Concerns over the BBC’s impartiality have been raised after a close ally of the Tory party tried to block an editorial appointment on political grounds, according to reports.
Sir Robbie Gibb, who was Theresa May’s communications director in No10 and has ties to the Tories which go back decades, tried to prevent the BBC hiring Jess Brammar to oversee its news channels’ output.
The former journalist told BBC news and current affairs director Fran Unsworth in a text message that she “cannot make this appointment”, according to the FT.
“Fragile trust in the BBC”
Gibb, whose brother Nick is a Tory minister, reportedly said the government’s “fragile trust in the BBC will be shattered” if Brammar were to be hired.
She was the preferred candidate to oversee content on the corporation’s domestic and global news channels in a newly-created role.
While Gibb has been vocal about the need for impartiality from those working at the BBC, he tweeted about his support for Brexit while still in the corporation’s employ.
He worked as chief of staff to Tory life peer Francis Maude between 1997 and 2000, when Maude was shadow chancellor, and also supported Michael Portillo in his 2001 bid to become the leader of the Tory party.
BBC’s links with the Conservative Party
The BBC’s media editor Amol Rajan said Gibb’s “appointment clearly strengthens the BBC’s links not just with Westminster, but with the Conservative Party specifically”.
Another former BBC manager told the FT that Gibb’s text message was “amazingly ill judged”, saying the corporation now had no choice but to hire Brammar or seem to have bowed to political pressure.
A BBC spokesperson said: “The BBC doesn’t comment on ongoing recruitment processes, which are the responsibility of the executive, but for the record, no recruitment process has been blocked.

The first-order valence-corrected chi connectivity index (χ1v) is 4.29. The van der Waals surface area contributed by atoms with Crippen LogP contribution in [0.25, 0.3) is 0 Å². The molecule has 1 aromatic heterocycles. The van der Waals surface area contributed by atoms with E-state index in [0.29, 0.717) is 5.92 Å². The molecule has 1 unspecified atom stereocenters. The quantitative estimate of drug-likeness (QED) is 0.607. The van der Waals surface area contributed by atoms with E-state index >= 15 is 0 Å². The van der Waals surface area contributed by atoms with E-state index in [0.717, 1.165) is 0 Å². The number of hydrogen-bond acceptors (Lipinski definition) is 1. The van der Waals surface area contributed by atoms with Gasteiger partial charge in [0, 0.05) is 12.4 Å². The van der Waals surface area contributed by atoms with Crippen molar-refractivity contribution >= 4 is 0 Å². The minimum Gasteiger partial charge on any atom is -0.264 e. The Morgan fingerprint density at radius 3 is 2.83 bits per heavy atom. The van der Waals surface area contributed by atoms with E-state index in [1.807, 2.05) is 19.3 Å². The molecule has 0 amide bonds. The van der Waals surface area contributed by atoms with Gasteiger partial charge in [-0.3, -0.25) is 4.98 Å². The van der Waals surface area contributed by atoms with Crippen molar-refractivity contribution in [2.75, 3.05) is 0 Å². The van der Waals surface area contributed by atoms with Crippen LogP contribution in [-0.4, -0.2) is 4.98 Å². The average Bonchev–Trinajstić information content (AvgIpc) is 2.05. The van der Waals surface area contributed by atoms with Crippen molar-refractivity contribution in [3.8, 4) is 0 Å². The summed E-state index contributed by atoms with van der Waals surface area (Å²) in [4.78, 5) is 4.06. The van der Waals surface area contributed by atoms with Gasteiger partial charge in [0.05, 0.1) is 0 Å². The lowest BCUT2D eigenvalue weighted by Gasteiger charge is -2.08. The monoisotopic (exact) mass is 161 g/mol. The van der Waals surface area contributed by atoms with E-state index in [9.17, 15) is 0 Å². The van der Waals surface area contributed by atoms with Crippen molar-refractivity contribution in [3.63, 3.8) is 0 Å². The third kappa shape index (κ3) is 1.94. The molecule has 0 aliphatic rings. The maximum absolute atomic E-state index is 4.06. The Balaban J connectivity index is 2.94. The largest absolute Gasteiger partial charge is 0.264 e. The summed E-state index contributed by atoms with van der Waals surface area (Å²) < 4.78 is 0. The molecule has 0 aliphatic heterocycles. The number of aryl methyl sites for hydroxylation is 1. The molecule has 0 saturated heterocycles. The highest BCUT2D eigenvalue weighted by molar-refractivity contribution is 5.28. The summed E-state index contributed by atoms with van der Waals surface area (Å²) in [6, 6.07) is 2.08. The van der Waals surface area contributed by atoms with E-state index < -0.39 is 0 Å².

“People should wait for the outcome which will be announced in due course. And as a general principle, Board members are able to discuss issues with other Board members or senior executives. These principles were adhered to.”
Reaction to the news has been fierce, with Matthew d’Ancona calling it “deeply worrying”.
Deeply worrying: @jessbrammar (who would be excellent in the role) was not acting in a remotely partisan way in defending her reporter. And what is Robbie Gibb doing getting involved in the first place? https://t.co/mtHmpBan69— Matthew d'Ancona (@MatthewdAncona) July 10, 2021
Others have also highlighted their concern in tweets rounded up below:
This is, in my opinion, very bad https://t.co/FiFXTwArVP— Nish Kumar (@MrNishKumar) July 10, 2021
What about ‘shattering the fragile trust’ too many now have in the BBC’s willingness to report impartially on this government? Btw, @AndrewMarr9, do you need contact details for @PeterStefanovi2? https://t.co/O2MwblQwvI— Tim Walker (@ThatTimWalker) July 10, 2021
A BBC board member with close ties to No 10 reportedly warned the broadcaster not to appoint Jess Brammar to a senior role. A source told FT that this is partly because Jess came to my defence when Kemi Badenoch attacked me for asking a simple question.https://t.co/RInf7SSC1H— Nadine White (@Nadine_Writes) July 10, 2021
The BBC must do two things in response to the Robbie Gibb scandal.— Ian Fraser (@Ian_Fraser) July 10, 2021
(1) Proceed with the appointment of preferred candidate @jessbrammar
(2) Sack Robbie Gibb as a non-executive director.
Otherwise any remaining trust in its impartiality will evaporatehttps://t.co/QBRMAbP3yV